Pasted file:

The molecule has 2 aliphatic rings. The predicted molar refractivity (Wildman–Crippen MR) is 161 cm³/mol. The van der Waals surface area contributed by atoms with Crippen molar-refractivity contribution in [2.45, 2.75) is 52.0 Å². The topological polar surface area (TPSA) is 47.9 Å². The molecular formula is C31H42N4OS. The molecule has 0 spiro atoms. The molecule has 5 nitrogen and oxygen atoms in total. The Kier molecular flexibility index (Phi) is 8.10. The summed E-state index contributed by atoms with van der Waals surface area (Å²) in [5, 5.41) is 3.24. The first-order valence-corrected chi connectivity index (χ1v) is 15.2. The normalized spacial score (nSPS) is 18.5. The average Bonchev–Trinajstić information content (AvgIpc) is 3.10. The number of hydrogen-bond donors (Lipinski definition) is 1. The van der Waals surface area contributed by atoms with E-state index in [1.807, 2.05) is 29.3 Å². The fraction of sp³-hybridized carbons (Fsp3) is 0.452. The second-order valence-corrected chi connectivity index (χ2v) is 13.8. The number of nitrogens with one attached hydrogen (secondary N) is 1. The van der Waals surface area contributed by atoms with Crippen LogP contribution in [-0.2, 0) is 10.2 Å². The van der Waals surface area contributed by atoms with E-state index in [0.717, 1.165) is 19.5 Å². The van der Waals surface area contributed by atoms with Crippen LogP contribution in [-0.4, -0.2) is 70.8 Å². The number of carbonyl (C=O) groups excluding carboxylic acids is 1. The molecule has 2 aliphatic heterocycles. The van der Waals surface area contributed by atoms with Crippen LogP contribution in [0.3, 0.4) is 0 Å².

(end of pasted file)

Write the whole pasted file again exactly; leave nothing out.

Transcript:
The molecule has 2 aliphatic rings. The predicted molar refractivity (Wildman–Crippen MR) is 161 cm³/mol. The van der Waals surface area contributed by atoms with Crippen molar-refractivity contribution in [2.45, 2.75) is 52.0 Å². The topological polar surface area (TPSA) is 47.9 Å². The molecular formula is C31H42N4OS. The molecule has 0 spiro atoms. The molecule has 5 nitrogen and oxygen atoms in total. The Kier molecular flexibility index (Phi) is 8.10. The summed E-state index contributed by atoms with van der Waals surface area (Å²) in [5, 5.41) is 3.24. The first-order valence-corrected chi connectivity index (χ1v) is 15.2. The normalized spacial score (nSPS) is 18.5. The average Bonchev–Trinajstić information content (AvgIpc) is 3.10. The number of hydrogen-bond donors (Lipinski definition) is 1. The van der Waals surface area contributed by atoms with E-state index in [1.807, 2.05) is 29.3 Å². The fraction of sp³-hybridized carbons (Fsp3) is 0.452. The second-order valence-corrected chi connectivity index (χ2v) is 13.8. The number of nitrogens with one attached hydrogen (secondary N) is 1. The van der Waals surface area contributed by atoms with Crippen LogP contribution in [-0.2, 0) is 10.2 Å². The van der Waals surface area contributed by atoms with E-state index in [0.717, 1.165) is 19.5 Å². The van der Waals surface area contributed by atoms with Crippen LogP contribution in [-0.4, -0.2) is 70.8 Å². The number of carbonyl (C=O) groups excluding carboxylic acids is 1. The molecule has 2 aliphatic heterocycles. The van der Waals surface area contributed by atoms with Crippen LogP contribution in [0.3, 0.4) is 0 Å².